Part of the evolution of PICU included the development of the retrieval service. This is where a team (doctor and nurse) would go to a district general hospital to stabilise a child needing intensive care and then bring them back to Evelina London. Initially the team went out in a taxi and would bring the child back in a normal ‘999’ ambulance. We then went out in a ‘Rapid Response Unit’ (blue light fast car) and came back in an ambulance. The timings were crucial.
A big positive leap forward was when the South Thames Retrieval Service (STRS) was developed in 1997 following the Framework for the Future publication by the Department of Health. Our own bespoke specialised ambulances were introduced, where intensive care can be delivered during the journey back to the hospital. We became the Lead Centre in South East England and would retrieve children throughout the region to Evelina London, King's College Hospital and St George’s Hospital.
We were the first retrieval team in the country that took parents in our ambulances to ensure they could stay with their child. Keeping the family and child together has always been central to what we do.
Another first was the development of a new role, the advanced nurse practitioner (ANP) for retrieval. This role was created in 2003 to ensure truly specialised care and a consistent provision of service from retrieval to admission. Training is for a minimum of two years and four of us qualified at the end of 2005. In July 2006, I became the first nurse in Europe to undertake a nurse-led retrieval of a critically unwell child. I remember it well. The retrieval was to Medway late in the afternoon. We now have 10 trained ANPs and we have trained other nurses both nationally and internationally to become ANPs. In the early days, we were often asked on retrieval where the doctor was as this pioneering role was a new experience for the teams.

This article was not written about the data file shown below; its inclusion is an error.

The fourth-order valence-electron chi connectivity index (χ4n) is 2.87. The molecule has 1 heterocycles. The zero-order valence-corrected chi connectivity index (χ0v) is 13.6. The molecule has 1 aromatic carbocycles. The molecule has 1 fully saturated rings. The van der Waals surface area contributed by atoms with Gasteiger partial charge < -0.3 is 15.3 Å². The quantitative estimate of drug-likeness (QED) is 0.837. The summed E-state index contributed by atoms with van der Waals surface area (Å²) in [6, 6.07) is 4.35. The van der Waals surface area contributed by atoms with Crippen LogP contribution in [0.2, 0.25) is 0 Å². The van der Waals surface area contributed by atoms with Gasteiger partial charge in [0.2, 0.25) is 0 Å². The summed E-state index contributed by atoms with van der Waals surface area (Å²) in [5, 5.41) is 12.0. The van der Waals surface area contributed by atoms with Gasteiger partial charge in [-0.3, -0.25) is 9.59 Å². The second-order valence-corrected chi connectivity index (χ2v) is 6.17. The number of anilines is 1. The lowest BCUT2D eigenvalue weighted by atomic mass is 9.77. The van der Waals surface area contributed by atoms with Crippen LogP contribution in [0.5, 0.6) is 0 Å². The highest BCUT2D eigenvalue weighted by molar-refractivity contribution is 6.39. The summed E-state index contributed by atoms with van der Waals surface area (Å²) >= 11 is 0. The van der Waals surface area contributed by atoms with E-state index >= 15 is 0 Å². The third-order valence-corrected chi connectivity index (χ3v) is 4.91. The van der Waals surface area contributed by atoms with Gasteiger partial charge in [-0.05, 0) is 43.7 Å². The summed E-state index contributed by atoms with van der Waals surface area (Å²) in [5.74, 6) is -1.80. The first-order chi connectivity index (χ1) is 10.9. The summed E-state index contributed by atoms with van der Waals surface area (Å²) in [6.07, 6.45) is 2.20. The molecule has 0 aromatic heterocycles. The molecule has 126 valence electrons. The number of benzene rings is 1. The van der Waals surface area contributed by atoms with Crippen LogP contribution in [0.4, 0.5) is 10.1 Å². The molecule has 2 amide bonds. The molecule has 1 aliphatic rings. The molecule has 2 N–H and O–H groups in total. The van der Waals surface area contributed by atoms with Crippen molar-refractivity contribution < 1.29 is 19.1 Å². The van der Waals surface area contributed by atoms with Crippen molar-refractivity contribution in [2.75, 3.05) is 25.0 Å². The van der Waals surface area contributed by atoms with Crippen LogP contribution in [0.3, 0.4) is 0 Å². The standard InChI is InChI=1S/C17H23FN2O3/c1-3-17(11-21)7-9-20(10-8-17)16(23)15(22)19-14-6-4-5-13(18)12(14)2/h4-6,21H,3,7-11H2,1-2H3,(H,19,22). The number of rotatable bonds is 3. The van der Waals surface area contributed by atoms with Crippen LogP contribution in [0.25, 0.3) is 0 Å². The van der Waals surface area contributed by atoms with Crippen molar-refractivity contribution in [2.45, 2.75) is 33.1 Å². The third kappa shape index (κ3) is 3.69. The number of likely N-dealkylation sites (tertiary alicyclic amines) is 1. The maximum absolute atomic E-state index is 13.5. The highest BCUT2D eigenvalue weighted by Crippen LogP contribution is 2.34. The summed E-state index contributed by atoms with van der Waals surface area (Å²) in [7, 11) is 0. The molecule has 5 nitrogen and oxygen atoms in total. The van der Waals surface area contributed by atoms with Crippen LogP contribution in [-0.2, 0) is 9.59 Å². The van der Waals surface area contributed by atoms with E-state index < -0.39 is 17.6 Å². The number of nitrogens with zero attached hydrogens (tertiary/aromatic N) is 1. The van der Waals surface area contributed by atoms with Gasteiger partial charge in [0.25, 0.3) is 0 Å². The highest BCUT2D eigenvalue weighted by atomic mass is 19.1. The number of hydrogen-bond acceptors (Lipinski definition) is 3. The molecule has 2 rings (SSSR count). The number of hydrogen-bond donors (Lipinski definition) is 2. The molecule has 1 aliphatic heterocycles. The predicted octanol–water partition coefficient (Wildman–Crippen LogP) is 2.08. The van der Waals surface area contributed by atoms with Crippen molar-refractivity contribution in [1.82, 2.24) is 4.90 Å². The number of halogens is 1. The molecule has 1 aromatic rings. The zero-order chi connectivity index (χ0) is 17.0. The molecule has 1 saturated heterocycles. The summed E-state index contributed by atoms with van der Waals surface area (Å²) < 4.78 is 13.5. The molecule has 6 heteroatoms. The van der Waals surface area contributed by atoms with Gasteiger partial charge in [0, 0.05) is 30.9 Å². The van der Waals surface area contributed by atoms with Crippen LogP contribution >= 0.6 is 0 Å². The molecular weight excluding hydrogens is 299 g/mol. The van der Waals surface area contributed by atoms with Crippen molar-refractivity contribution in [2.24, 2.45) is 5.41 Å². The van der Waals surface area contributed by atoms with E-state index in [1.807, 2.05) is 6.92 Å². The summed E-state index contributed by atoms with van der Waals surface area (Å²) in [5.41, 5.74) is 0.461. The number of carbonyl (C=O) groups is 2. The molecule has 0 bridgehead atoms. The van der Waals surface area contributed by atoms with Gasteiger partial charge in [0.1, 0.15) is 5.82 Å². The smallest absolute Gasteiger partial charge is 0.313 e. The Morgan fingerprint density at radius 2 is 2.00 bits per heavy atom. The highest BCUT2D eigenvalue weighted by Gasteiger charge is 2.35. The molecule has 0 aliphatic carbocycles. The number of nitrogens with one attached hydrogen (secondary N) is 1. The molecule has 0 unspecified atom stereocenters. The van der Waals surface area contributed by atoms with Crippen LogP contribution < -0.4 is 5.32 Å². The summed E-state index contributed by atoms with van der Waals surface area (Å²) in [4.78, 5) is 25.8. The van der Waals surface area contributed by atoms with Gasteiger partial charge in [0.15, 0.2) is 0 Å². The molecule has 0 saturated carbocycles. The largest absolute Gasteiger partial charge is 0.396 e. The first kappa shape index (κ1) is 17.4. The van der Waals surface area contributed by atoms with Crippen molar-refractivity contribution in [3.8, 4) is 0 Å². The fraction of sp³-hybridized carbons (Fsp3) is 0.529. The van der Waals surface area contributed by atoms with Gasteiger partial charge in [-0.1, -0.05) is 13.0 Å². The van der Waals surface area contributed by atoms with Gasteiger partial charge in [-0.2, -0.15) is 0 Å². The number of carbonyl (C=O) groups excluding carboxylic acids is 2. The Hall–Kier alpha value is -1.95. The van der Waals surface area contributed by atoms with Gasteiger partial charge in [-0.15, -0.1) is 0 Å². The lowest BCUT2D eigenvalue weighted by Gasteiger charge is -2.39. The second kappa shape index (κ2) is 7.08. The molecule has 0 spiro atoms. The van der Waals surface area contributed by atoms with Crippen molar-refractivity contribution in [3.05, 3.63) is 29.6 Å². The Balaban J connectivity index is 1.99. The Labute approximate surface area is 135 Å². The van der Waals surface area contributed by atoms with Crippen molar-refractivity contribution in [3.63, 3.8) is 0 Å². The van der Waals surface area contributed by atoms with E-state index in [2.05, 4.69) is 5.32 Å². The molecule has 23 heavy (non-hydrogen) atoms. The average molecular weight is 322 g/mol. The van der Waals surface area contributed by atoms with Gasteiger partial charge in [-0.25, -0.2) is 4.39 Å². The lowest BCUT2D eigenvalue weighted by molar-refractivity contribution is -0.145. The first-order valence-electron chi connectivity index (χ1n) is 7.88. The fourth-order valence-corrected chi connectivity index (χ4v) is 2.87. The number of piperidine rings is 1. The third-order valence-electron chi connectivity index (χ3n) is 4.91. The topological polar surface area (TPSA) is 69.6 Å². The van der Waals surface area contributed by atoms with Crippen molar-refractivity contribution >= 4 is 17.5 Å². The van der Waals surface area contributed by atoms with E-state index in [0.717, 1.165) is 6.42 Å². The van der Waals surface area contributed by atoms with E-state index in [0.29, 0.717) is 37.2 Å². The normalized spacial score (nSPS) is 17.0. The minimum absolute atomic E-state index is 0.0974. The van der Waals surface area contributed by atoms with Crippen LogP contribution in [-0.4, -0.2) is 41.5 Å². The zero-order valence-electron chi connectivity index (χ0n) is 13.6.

There is such a great atmosphere in PICU around Christmas. We go to town making it special for families and staff, especially with the decorations! We all eat together and everyone is allocated something to bring in; the turkey, the stuffing, the Brussels sprouts, everything! There are three different sittings, so all staff from the ambulance technicians, nurses, doctors to the healthcare assistants have a chance to enjoy it.
PICU diaries are a key feature of the unit that we are really proud of. This came about around 6 or 7 years ago from our nurse consultant and play specialist. They’re such a great way to document what is happening to the child - they are both cathartic for the parents, and so precious to the family once the child has grown up.
I remember when we moved to the new Evelina London building in 2005 – I was the nurse in charge of PICU that night. It was a bit surreal as we were the only ward that moved on the first day and we were the only ward that night. It did feel as though we were working in the ‘Marie Celeste.’ It was great to return the next night to have more wards open and the feel that we were becoming an actual children’s hospital.
Our team has always been about collaboration and teamwork. It’s such a privilege to meet children and parents who I retrieved some time ago, I am amazed that they still remember me. To this day, that positive can-do attitude still shines through and it is still such a joy to work here, especially leading a team of incredible nurses.
Thank you to the children and young people who have so brilliantly illustrated our history pages.